I "need" a new van... but really I just want the car that vacuums up after my crumb monsters.  

I "need" another pair of jeans... but really I just want something dressier to wear on date nights. 

I "need" a new rug in the family room... but really I'm just tired of looking at the stains on the current rug.

We've all got to learn to tell ourselves "no." Delayed gratification is a pretty good marker of adulthood. But in this age of snowflakes and the constant urging to treat yo' self, even adults seem susceptible of throwing tantrums.   
People hate hearing "no." And so we have a country full of adults who have yes-ed themselves into hundred of thousands of dollars of debt. 

But it's more than just money matters, of course.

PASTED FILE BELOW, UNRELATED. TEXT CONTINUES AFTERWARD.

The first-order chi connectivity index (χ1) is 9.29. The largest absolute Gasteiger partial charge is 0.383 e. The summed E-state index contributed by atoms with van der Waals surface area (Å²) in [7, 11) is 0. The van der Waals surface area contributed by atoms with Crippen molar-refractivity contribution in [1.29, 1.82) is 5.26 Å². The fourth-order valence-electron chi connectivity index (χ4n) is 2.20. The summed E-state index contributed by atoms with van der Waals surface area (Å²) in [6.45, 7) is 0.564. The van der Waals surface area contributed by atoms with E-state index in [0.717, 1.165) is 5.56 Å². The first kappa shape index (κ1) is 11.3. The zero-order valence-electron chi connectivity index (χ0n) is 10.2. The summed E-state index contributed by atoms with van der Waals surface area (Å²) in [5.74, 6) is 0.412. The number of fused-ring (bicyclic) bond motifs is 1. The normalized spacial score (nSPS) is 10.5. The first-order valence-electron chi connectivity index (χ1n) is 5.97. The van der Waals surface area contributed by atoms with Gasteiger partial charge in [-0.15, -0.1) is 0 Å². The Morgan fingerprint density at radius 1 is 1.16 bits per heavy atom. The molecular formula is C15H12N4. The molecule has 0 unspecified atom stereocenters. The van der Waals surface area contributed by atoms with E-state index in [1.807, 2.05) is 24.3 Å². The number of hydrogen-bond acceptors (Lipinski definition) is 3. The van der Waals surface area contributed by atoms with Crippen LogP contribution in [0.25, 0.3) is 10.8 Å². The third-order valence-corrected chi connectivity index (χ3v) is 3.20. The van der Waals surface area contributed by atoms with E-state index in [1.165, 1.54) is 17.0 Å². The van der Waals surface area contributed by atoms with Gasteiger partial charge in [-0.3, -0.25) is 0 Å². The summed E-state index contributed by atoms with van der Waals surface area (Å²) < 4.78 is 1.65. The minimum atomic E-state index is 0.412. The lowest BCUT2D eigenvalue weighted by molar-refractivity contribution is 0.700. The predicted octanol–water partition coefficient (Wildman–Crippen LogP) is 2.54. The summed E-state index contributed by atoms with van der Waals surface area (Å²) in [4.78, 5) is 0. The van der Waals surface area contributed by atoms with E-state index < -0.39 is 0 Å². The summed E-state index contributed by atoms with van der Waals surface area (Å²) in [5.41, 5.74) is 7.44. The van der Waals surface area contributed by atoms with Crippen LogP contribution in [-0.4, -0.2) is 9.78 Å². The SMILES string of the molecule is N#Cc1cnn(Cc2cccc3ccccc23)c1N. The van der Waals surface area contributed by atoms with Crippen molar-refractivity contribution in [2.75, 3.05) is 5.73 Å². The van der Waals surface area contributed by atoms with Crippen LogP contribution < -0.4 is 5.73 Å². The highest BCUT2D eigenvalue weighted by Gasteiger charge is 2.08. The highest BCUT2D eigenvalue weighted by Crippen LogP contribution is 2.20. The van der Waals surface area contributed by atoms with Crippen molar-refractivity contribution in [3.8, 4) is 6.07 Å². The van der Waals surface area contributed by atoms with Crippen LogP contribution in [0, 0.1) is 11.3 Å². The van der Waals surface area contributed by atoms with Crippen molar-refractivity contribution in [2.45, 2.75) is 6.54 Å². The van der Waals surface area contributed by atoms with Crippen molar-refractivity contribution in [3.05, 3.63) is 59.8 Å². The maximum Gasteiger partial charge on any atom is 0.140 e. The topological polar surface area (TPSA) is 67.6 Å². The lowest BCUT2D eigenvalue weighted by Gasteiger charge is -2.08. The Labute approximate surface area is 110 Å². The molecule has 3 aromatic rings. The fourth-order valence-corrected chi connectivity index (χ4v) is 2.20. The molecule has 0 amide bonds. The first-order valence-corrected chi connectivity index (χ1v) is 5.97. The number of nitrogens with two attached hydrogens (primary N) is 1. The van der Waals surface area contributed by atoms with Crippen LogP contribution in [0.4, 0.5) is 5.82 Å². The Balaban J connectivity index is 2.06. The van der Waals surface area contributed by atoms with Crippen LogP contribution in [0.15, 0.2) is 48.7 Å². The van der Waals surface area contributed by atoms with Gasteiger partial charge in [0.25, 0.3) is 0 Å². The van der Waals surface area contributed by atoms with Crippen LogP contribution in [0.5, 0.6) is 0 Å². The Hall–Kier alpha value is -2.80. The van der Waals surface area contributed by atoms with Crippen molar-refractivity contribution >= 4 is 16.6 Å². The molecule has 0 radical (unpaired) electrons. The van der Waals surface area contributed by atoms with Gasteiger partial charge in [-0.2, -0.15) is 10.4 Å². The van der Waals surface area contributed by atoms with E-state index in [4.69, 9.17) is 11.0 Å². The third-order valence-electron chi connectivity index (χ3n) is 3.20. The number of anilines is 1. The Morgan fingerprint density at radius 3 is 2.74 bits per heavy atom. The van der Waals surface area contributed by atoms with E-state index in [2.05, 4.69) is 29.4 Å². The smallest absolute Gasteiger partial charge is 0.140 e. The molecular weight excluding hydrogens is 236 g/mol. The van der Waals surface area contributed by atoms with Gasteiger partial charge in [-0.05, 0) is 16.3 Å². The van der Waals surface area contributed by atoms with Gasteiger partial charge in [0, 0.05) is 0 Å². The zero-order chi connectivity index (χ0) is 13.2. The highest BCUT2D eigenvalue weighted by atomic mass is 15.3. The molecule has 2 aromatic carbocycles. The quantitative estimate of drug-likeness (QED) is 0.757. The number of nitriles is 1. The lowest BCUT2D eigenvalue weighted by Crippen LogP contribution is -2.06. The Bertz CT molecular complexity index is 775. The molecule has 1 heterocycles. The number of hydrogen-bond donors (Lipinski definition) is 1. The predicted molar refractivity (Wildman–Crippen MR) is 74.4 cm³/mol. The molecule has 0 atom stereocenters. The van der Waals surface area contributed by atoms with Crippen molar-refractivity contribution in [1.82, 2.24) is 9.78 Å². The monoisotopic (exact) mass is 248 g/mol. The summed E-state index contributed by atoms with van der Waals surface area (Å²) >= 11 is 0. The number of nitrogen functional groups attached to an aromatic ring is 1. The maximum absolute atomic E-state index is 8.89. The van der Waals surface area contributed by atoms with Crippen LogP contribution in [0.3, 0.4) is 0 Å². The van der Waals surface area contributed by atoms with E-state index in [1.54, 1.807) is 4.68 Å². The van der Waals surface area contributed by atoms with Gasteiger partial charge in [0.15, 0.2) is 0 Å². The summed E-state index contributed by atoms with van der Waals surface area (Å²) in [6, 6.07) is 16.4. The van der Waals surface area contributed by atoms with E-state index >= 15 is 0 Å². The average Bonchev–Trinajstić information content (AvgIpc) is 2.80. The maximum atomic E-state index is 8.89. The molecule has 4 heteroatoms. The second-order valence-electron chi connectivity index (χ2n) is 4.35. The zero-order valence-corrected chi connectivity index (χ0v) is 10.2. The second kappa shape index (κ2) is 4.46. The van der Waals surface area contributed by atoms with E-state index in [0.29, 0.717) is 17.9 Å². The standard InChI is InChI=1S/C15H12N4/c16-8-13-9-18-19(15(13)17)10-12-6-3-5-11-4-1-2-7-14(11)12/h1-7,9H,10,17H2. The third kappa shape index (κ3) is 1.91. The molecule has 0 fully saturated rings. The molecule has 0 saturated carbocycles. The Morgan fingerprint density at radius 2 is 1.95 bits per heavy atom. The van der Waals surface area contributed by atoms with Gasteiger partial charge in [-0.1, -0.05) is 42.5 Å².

That family who insisted that their little girl get to wear a white tux to her first Holy Communion? They were told "no." They didn't like it.

I've had so many more examples lately--at home, at work, with kids. It's maddening. It's disheartening.

It's what happens in a culture when no one hears "no."

I've committed to doing a monthly budget with Sean, every single month, no exceptions. A budget doesn't mean a damn thing, though, if you don't stick to it. It doesn't work if you get to the end of the month, the clothing budget is at a scant $4, and I see a pair of clogs for $30--and buy them. That's not how it works.

It only works if I tell myself "no." It only works if I set that example for my kids. It only works if Sean and I both keep our promises to stay on track with money.